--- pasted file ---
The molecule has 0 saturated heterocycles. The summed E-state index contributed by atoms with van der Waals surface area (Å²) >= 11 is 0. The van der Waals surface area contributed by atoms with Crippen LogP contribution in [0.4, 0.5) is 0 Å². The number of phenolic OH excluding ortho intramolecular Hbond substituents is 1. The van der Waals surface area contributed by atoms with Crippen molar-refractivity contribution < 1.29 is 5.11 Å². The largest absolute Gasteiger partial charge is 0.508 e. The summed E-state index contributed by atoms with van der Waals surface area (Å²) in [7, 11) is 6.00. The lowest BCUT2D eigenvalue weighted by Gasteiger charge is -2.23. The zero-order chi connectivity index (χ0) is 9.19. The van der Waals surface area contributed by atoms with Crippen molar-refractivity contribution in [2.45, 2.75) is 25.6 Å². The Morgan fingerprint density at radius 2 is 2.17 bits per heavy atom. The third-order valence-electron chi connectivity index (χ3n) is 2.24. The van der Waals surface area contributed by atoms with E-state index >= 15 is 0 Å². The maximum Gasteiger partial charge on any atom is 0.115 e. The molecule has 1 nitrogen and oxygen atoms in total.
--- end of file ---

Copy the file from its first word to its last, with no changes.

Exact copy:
The molecule has 0 saturated heterocycles. The summed E-state index contributed by atoms with van der Waals surface area (Å²) >= 11 is 0. The van der Waals surface area contributed by atoms with Crippen LogP contribution in [0.4, 0.5) is 0 Å². The number of phenolic OH excluding ortho intramolecular Hbond substituents is 1. The van der Waals surface area contributed by atoms with Crippen molar-refractivity contribution < 1.29 is 5.11 Å². The largest absolute Gasteiger partial charge is 0.508 e. The summed E-state index contributed by atoms with van der Waals surface area (Å²) in [7, 11) is 6.00. The lowest BCUT2D eigenvalue weighted by Gasteiger charge is -2.23. The zero-order chi connectivity index (χ0) is 9.19. The van der Waals surface area contributed by atoms with Crippen molar-refractivity contribution in [2.45, 2.75) is 25.6 Å². The Morgan fingerprint density at radius 2 is 2.17 bits per heavy atom. The third-order valence-electron chi connectivity index (χ3n) is 2.24. The van der Waals surface area contributed by atoms with E-state index >= 15 is 0 Å². The maximum Gasteiger partial charge on any atom is 0.115 e. The molecule has 1 nitrogen and oxygen atoms in total.